03 January 2020

"Pictures with crayon and marker drawing are not permitted at this facility"

Image cropped for size from the original.  Perhaps someone knows the backstory or the justification for such a policy by immigration control.  I'd be interested.

Addendum:  A hat tip to reader Bob, who found a report from back in 2013 of crayon pictures being forbidden in prisons (because of fears that drugs would be incorporated into crayon wax and licked from the pages by prisoners).   Reader Elagie's suggestion that crayon pictures be photocopied and given to the prisoners seems to be a logical workaround.


  1. Some older articles indicate officials fear the crayon markings could be illicit drugs. Specifically, "Suboxone, a drug used to treat opiate addiction that comes in a thin strip and can be turned into a paste"

    Citation: https://archive.sltrib.com/article.php?id=57053440&itype=CMSID

    1. I was going to offer a similar reply. This is an issue in many prisons and jails around the country. The staff simply does not have the resources to monitor everything that comes into the facility. I had a family member in a local county jail, we were not permitted to send clothes, even directly from Amazon.

  2. Some older articles indicate officials fear the crayon markings could be illicit drugs.

    To a 3 year old? Cruel madness thinly wrapped in bureaucratic language.

    The sad thing is that the assholes - there is no other word for them - that make such rules will never be punished enough for their sadism.

  3. I'd reckon it is more of a cautionaty measure by officials to hinder innocent childrens drawings from life in the facility getting out. Could be potentially sensitive to public opionion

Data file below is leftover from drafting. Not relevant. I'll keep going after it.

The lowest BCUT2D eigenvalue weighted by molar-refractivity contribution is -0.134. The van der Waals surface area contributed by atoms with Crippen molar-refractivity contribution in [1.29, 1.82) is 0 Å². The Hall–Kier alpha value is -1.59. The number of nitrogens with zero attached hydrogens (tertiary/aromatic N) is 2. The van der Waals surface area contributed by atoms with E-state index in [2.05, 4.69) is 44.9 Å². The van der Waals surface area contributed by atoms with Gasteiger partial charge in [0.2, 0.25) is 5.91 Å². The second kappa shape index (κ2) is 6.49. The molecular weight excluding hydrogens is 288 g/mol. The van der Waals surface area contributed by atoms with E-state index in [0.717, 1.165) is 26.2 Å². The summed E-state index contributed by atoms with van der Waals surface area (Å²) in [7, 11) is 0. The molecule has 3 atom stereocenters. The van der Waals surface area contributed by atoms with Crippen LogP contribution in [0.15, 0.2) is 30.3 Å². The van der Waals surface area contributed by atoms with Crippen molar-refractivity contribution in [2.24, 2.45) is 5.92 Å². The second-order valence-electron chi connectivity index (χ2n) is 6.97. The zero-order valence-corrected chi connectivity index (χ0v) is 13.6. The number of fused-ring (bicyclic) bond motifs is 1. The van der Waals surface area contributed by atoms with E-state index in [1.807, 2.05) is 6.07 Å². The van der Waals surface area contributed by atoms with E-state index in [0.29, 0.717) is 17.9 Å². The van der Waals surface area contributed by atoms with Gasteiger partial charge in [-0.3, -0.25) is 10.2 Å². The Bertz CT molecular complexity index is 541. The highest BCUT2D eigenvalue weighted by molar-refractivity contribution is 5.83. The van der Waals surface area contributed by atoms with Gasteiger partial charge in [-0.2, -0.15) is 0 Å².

4. The facility should make clear that a photocopy of a crayon or marker drawing would be acceptable. It would be too cruel to keep parents from seeing their children's drawings without making it clear that this is a workaround.

  5. Of course, it may truly be "fake news." I've seen a few things that are so far out that I'm ready to load up with a few baseball bats and ding some heads...and then I find out it's just a ruse.

    The first time I fell for one (that I recall), was in the late 80's. I was working at Time Customer Service (where we handled magazine subscriptions, etc.), and someone passed around a "memo" that no one could stay in a bathroom stall longer than five minutes, because the door would then automatically open and a picture would be taken and posted. I was outraged! HA! And then someone told me that it was just a joke.

    So, this MIGHT be that.

    However, working at a prison, I learned from a warden that everything they do is largely REACTIVE. That is, it was fine to bring in opened bottled of water...until someone replaced the water with vodka and tried to smuggle it in. We didn't have to take our shoes off to go through the metal detector (if you didn't have an metal in your shoes)...until someone brought drugs in that way.

    So MAYBE there is a reason...assuming, that is, that it's not fake news.

    1. everything they do is largely REACTIVE

      So, you admit it's short-sighted. Working solely reactively without thinking about the consequences is like playing whack-a-mole: short-sighted and ineffective. And careless.

      There is a fundamental problem that prisoners in America are seen as threats, instead of as human beings that are undergoing the punishment of having their freedom taken away. The constant reactive attitude only increases tensions in prisons. There is another was way of doing this. Show some humanity, treat prisoners like people.


      From the link: Taking away someone’s freedom is the punishment; prison itself needn’t be cruel and it shouldn’t be if we want to release good neighbors back into the community.

  6. It is indeed true. It has been the policy for quite some time at many prisons and is a direct reaction to cases of drugs being smuggled into prisons by being mixed with melted crayon wax.

    Like many things when looked at on an individual level, it seems cruel and it feels like there should be a way to make exceptions. Scaled up to reality however the volume of mail being processed into facilities like this makes it impossible to get around.

    Here is just a single news item from 2013 that randomly cam up on Google that will give some perspective:



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